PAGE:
Proof that M&S’ finger is firmly on the pulse.

Marks & Spencer have always trumpeted the fact that they are good at listening to their customers (although that seemed a rather obvious message for any company to adhere to, but anyway) but the fact that they are now also embracing social media, engaging with customers online and analysing their feedback to help make commercial decisions, proves that they are not only listening, they are moving with the times.

Before social media, customers would telephone, email and write to M&S with their complaints and views, but now just as many are voicing their opinions on the internet. In light of this new wave of customer bloggers M&S decided it wanted to play a bigger part in what was going on and wanted to develop a much more direct relationship with its customer.

They’re now analysing reviews about their top 10 returned products for clues as to what it is that makes customers bring them back, and have a weekly report on the product reviews and feature trend reporting that feeds into internal trading and merchandising meetings.

Crucially, Marks & Spencer are also taking public action in light of customer feedback, most recently, addressing an online campaign to end the price difference between its different sized bras – which initially would have been discussed in store between individual customers and staff members – but thanks to bloggers was subsequently highlighted as a much wider issue. As a result M&S scrapped its differential pricing and launched a “We boobed” campaign apologising to customers. (okay so the marketing was a tad cheesy, but you can’t fault them for taking note and acting on their customer feedback here).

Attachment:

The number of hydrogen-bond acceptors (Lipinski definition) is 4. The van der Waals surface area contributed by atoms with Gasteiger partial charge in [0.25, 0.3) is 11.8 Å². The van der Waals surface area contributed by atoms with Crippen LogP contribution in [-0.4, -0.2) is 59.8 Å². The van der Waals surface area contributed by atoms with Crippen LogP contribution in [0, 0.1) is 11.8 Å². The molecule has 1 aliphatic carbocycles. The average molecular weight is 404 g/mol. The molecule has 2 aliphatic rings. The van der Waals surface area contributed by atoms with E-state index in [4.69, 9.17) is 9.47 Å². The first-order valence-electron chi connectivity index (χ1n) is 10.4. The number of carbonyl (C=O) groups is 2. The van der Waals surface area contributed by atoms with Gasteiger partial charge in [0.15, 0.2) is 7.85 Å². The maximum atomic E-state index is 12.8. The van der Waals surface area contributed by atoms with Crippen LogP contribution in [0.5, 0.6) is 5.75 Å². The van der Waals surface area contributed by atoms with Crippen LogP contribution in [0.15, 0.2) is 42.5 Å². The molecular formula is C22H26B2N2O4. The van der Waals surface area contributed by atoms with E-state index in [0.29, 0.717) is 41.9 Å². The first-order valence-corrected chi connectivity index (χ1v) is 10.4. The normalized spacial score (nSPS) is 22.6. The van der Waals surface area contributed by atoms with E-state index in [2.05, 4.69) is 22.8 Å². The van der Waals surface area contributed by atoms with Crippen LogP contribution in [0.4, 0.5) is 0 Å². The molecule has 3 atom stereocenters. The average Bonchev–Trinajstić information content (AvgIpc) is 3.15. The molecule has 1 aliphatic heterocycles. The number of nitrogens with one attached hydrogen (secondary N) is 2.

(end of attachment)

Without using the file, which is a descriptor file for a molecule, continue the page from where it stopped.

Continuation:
Marks & Spencer say they are “moving into a phase of constant listening”, and  realise that customer complaints need responses from different people in the organisation (rather than just sit within marketing or customer services) and need to be hosted on an open forum that all of their customers can see. They have come to the conclusion that social media is “how everyone interacts now” (a la twitter, facebook et al) and is how it needs to do business.

Marks and Spencer are proving that they are not afraid to welcome honest customer feedback via the most public of mediums – the internet. They realise that far from harming their reputation, the correct response and action in light of negative feedback, particularly in the public eye, will only strengthen their image.

Gemma Carey, Bluewood Training Ltd, November 2009

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